IJS Lecture: Yuki Matsuda, "Yakuwarigo (Role Language)" in Japanese Popular Culture: The Hidden Multimodality in Japanese Characters

Image
profilePhotosquare.jpeg
November 5, 2019
2:30PM - 3:40PM
Location
Pomerene Hall Room 150

Date Range
Add to Calendar 2019-11-05 14:30:00 2019-11-05 15:40:00 IJS Lecture: Yuki Matsuda, "Yakuwarigo (Role Language)" in Japanese Popular Culture: The Hidden Multimodality in Japanese Characters The Institute for Japanese Studies presents:Yuki MatsudaAssociate Professor of JapaneseUniversity of MemphisTitle: "Yakuwarigo (Role Language)" in Japanese Popular Culture: The Hidden Multimodality in Japanese CharactersFlyer: Matsuda FlyerAbstract: As Seeley (2000) quotes, the Portuguese missionaries in the sixteenth century who went to Japan once said that the Japanese writing system must be “the invention of the Devil.” It has three separate character systems. In contemporary texts, it also uses romaji (Roman alphabet) in juxtaposition with these three different character systems. In this talk, we will explore how the Japanese kept the multiple character systems because they are useful semiotic resources to generate “multiple voices” in the sense of Russian philosopher and literary critic, Mikhail Bakhtin. To explore how these scripts can create such voices, we will briefly look back on the historical development of the Japanese writing system. Furthermore, by considering examples from ‘role language’ (Yakuwarigo in Kinsui 2003), we will see that the contemporary media utilize the Japanese characters as a useful semiotic resource, along with intonation, dialectal expressions, and grammatical forms, to signify major character types in manga (comics) and video games. The results of this study imply that written characters represent both verbal and visual meaning which are shared by users in particular communities and societies, as initially argued by the influential Japanese linguist, Yoshio Yamada (1935) in his work on the Japanese writing system.Dr. Yuki Matsuda is an Associate Professor in the Department of World Languages and Literatures at the University of Memphis. She received a Ph.D. in Linguistics from the University of Southern California. Her research interests include Japanese linguistics, social semiotics, discourse analysis of Japanese popular culture and media texts, and Japanese language pedagogy. Her recent publications include Poetics of Popular Culture: The Hidden Multimodality in Japanese Characters (Tokyo, Kazama Shobo 2019). She directs the Japanese program at the university and also serves as the faculty advisor for the Japanese majors, minors, and graduate students in the International MBA program. She is a recipient of the Alumni Association Distinguished Teaching Award at the university and served as a board member of the College Board’s first AP Japanese Curriculum and Exam Development Committee.Free and Open to the PublicThis event is supported in part by a U.S. Department of Education Title VI grant to The Ohio State University East Asian Studies Center. Pomerene Hall Room 150 Department of East Asian Languages and Literature deall@osu.edu America/New_York public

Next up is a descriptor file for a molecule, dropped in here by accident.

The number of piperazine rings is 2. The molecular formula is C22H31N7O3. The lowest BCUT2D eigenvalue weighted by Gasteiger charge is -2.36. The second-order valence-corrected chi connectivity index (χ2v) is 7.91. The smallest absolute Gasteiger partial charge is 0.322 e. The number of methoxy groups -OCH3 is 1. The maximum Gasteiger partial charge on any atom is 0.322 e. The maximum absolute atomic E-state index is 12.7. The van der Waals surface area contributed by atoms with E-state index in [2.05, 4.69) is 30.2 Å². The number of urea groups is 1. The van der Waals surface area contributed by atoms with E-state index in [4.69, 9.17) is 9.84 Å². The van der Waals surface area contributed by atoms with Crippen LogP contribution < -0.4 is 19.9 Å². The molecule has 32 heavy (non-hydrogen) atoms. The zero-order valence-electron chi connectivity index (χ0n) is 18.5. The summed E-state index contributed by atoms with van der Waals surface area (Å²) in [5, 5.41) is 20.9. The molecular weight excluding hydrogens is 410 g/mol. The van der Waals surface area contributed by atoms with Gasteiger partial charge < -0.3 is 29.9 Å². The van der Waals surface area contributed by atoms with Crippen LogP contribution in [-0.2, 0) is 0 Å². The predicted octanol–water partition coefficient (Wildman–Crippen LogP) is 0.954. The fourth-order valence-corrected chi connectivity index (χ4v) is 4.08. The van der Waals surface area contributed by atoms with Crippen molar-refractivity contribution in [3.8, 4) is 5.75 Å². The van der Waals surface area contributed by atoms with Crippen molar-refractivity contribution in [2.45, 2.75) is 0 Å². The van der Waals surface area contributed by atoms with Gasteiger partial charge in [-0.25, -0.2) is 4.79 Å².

Description

The Institute for Japanese Studies presents:

Yuki Matsuda
Associate Professor of Japanese
University of Memphis

Title: "Yakuwarigo (Role Language)" in Japanese Popular Culture: The Hidden Multimodality in Japanese Characters

Flyer: Matsuda Flyer

Abstract: As Seeley (2000) quotes, the Portuguese missionaries in the sixteenth century who went to Japan once said that the Japanese writing system must be “the invention of the Devil.” It has three separate character systems. In contemporary texts, it also uses romaji (Roman alphabet) in juxtaposition with these three different character systems. In this talk, we will explore how the Japanese kept the multiple character systems because they are useful semiotic resources to generate “multiple voices” in the sense of Russian philosopher and literary critic, Mikhail Bakhtin. To explore how these scripts can create such voices, we will briefly look back on the historical development of the Japanese writing system. Furthermore, by considering examples from ‘role language’ (Yakuwarigo in Kinsui 2003), we will see that the contemporary media utilize the Japanese characters as a useful semiotic resource, along with intonation, dialectal expressions, and grammatical forms, to signify major character types in manga (comics) and video games. The results of this study imply that written characters represent both verbal and visual meaning which are shared by users in particular communities and societies, as initially argued by the influential Japanese linguist, Yoshio Yamada (1935) in his work on the Japanese writing system.

Dr. Yuki Matsuda is an Associate Professor in the Department of World Languages and Literatures at the University of Memphis. She received a Ph.D. in Linguistics from the University of Southern California. Her research interests include Japanese linguistics, social semiotics, discourse analysis of Japanese popular culture and media texts, and Japanese language pedagogy. Her recent publications include Poetics of Popular Culture: The Hidden Multimodality in Japanese Characters (Tokyo, Kazama Shobo 2019). She directs the Japanese program at the university and also serves as the faculty advisor for the Japanese majors, minors, and graduate students in the International MBA program. She is a recipient of the Alumni Association Distinguished Teaching Award at the university and served as a board member of the College Board’s first AP Japanese Curriculum and Exam Development Committee.

Free and Open to the Public

This event is supported in part by a U.S. Department of Education Title VI grant to The Ohio State University East Asian Studies Center.